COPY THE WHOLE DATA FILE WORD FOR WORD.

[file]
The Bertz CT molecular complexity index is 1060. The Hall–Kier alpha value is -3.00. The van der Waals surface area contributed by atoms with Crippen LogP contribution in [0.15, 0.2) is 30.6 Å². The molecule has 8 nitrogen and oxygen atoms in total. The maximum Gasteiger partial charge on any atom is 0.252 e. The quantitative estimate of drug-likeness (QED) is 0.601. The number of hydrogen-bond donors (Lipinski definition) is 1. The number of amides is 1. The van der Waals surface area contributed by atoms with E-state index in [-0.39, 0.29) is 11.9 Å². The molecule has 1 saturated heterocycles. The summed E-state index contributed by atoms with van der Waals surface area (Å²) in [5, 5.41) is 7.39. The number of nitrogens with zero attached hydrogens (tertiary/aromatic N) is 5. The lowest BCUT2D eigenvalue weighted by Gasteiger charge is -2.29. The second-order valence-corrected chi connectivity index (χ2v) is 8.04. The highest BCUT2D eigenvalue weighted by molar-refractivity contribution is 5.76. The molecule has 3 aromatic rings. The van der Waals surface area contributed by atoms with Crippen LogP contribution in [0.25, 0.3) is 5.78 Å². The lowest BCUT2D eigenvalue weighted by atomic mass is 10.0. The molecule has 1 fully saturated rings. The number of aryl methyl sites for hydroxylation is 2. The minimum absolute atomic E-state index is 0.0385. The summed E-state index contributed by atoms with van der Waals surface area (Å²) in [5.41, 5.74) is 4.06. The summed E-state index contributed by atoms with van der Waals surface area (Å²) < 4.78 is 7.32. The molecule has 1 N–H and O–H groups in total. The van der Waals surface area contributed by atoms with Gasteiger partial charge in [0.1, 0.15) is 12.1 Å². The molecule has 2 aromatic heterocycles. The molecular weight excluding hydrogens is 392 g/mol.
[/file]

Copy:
The Bertz CT molecular complexity index is 1060. The Hall–Kier alpha value is -3.00. The van der Waals surface area contributed by atoms with Crippen LogP contribution in [0.15, 0.2) is 30.6 Å². The molecule has 8 nitrogen and oxygen atoms in total. The maximum Gasteiger partial charge on any atom is 0.252 e. The quantitative estimate of drug-likeness (QED) is 0.601. The number of hydrogen-bond donors (Lipinski definition) is 1. The number of amides is 1. The van der Waals surface area contributed by atoms with E-state index in [-0.39, 0.29) is 11.9 Å². The molecule has 1 saturated heterocycles. The summed E-state index contributed by atoms with van der Waals surface area (Å²) in [5, 5.41) is 7.39. The number of nitrogens with zero attached hydrogens (tertiary/aromatic N) is 5. The lowest BCUT2D eigenvalue weighted by Gasteiger charge is -2.29. The second-order valence-corrected chi connectivity index (χ2v) is 8.04. The highest BCUT2D eigenvalue weighted by molar-refractivity contribution is 5.76. The molecule has 3 aromatic rings. The van der Waals surface area contributed by atoms with Crippen LogP contribution in [0.25, 0.3) is 5.78 Å². The lowest BCUT2D eigenvalue weighted by atomic mass is 10.0. The molecule has 1 fully saturated rings. The number of aryl methyl sites for hydroxylation is 2. The minimum absolute atomic E-state index is 0.0385. The summed E-state index contributed by atoms with van der Waals surface area (Å²) in [5.41, 5.74) is 4.06. The summed E-state index contributed by atoms with van der Waals surface area (Å²) < 4.78 is 7.32. The molecule has 1 N–H and O–H groups in total. The van der Waals surface area contributed by atoms with Gasteiger partial charge in [0.1, 0.15) is 12.1 Å². The molecule has 2 aromatic heterocycles. The molecular weight excluding hydrogens is 392 g/mol.